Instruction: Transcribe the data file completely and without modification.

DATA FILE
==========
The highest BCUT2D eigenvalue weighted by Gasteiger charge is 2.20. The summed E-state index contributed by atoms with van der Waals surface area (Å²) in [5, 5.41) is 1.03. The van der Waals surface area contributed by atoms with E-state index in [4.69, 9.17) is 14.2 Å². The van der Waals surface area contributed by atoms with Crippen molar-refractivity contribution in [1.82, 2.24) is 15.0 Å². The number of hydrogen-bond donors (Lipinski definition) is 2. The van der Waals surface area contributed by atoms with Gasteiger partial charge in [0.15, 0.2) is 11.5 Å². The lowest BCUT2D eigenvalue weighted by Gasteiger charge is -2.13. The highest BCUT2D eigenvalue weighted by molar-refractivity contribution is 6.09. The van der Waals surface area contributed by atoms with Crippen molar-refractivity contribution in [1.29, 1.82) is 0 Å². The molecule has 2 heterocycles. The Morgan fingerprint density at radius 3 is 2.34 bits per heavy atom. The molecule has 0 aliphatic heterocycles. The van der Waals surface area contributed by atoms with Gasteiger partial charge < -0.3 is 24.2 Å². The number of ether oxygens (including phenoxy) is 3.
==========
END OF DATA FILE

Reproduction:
The highest BCUT2D eigenvalue weighted by Gasteiger charge is 2.20. The summed E-state index contributed by atoms with van der Waals surface area (Å²) in [5, 5.41) is 1.03. The van der Waals surface area contributed by atoms with E-state index in [4.69, 9.17) is 14.2 Å². The van der Waals surface area contributed by atoms with Crippen molar-refractivity contribution in [1.82, 2.24) is 15.0 Å². The number of hydrogen-bond donors (Lipinski definition) is 2. The van der Waals surface area contributed by atoms with Gasteiger partial charge in [0.15, 0.2) is 11.5 Å². The lowest BCUT2D eigenvalue weighted by Gasteiger charge is -2.13. The highest BCUT2D eigenvalue weighted by molar-refractivity contribution is 6.09. The van der Waals surface area contributed by atoms with Crippen molar-refractivity contribution in [1.29, 1.82) is 0 Å². The molecule has 2 heterocycles. The Morgan fingerprint density at radius 3 is 2.34 bits per heavy atom. The molecule has 0 aliphatic heterocycles. The van der Waals surface area contributed by atoms with Gasteiger partial charge < -0.3 is 24.2 Å². The number of ether oxygens (including phenoxy) is 3.